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Conceptual Atomism and the Computational Theory of Mind: A defense of content-internalism and semantic externalism (Advances in Consciousness Research) Hardcover – August 23, 2007

ISBN-13: 978-9027252050 ISBN-10: 902725205X

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Product Details

  • Hardcover: 541 pages
  • Publisher: John Benjamins Publishing Company (August 23, 2007)
  • Language: English
  • ISBN-10: 902725205X
  • ISBN-13: 978-9027252050
  • Product Dimensions: 9.9 x 6.6 x 1.5 inches
  • Shipping Weight: 2.4 pounds (View shipping rates and policies)
  • Average Customer Review: 4.0 out of 5 stars  See all reviews (1 customer review)
  • Amazon Best Sellers Rank: #4,913,766 in Books (See Top 100 in Books)

More About the Author

Some systems (e.g. clouds) consist of parts that do not exchange information with one another. (Water molecules do not intercommunicate.) Other systems (e.g. the stock market) consist of parts that do exchange information with one another. (Stock-brokers do intercommunicate.) Given a system of the second kind, to what extent is it possible to make principled predictions about that system from within that system? This is the question that I am currently trying to answer. The answer to it, whatever it might turn out to be, is to be understood in terms of the following principles. (1) Information must be encrypted if it is to be stored. (It must be written down, photographed, etc., and the corresponding inscriptions, etc. must be encoded in brainwaves, electrical activity, etc.) (2) There are many different ways of encrypting a given piece of information. (3) Information-transmission involves information-degradation. (4) Information cannot be transmitted instantaneously. (5) A given body of information changes more slowly than the events with which that body of data is concerned. (6) If a given body of information is itself a constituent of the system of events with which it is concerned, it affects that system. (7) When beliefs concern systems to which they themselves belong, those beliefs tend to be false, as opposed to merely inaccurate, and they also tend to be unprincipled, as opposed to merely false.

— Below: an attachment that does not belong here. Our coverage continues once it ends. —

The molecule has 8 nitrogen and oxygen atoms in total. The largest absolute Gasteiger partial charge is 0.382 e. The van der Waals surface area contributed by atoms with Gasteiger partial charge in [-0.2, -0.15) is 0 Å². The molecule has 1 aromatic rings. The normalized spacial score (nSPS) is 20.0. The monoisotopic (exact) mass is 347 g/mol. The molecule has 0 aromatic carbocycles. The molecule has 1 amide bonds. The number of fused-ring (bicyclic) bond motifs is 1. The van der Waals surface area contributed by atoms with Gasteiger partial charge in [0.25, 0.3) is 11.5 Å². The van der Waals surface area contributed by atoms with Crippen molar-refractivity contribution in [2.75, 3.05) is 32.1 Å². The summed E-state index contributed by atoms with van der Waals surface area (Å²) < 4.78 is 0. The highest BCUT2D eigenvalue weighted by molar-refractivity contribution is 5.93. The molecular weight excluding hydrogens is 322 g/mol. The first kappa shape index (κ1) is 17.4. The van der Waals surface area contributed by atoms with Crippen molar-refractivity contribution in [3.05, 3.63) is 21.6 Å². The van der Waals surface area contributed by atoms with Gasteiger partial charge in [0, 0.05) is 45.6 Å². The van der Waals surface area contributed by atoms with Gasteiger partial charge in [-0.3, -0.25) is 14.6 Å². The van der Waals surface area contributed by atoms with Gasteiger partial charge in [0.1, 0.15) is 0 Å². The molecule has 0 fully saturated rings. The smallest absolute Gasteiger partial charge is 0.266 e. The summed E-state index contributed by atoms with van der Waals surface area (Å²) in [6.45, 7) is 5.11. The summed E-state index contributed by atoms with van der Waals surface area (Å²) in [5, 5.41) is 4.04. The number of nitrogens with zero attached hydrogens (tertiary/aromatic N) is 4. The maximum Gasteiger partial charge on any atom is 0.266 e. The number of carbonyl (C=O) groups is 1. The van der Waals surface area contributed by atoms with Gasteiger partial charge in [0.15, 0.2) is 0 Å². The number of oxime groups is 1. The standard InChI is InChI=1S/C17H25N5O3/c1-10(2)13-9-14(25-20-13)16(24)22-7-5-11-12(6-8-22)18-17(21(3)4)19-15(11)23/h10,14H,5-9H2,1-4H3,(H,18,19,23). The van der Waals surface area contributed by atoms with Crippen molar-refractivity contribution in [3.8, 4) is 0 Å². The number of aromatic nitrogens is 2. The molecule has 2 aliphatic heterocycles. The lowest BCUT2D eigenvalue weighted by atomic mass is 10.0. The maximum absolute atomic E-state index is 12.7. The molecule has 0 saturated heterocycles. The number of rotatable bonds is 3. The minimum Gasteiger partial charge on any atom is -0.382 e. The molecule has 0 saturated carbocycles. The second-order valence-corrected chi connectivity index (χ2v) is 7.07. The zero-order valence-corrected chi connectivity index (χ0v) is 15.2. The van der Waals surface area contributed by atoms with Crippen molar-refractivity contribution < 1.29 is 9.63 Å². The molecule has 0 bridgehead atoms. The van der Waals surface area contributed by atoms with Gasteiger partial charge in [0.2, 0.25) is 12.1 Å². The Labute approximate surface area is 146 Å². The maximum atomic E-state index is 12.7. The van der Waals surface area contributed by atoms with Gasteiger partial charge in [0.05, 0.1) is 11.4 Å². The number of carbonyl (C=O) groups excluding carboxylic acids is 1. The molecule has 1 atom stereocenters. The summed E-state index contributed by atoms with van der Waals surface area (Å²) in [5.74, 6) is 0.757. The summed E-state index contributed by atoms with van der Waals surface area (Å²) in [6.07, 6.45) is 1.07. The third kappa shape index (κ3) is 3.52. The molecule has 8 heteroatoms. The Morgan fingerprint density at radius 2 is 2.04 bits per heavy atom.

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0 of 2 people found the following review helpful By Mac Urban on November 13, 2012
Format: Hardcover
Kuczynki's book has many virtues, and a couple of vices.

First, his analyses are swift and breathtaking. The rigor of his writing is immediatly apparent. It commands respect. And his command of the literature is astounding.

There are two problems with his book.

First, it is too long, and it is too loaded with footnotes. One worries that there may be some reducancy with a book this long.

The main problem with his book is that it does not exhibt unity. There is not a sense that Chapters connect up in such a way that we have a unifed manuscript.

Still, I would recommend this book. Selected Chapters from his book could be usefully used for upper-divsion courses in the philosophy of mind and the philosophy of psychology.
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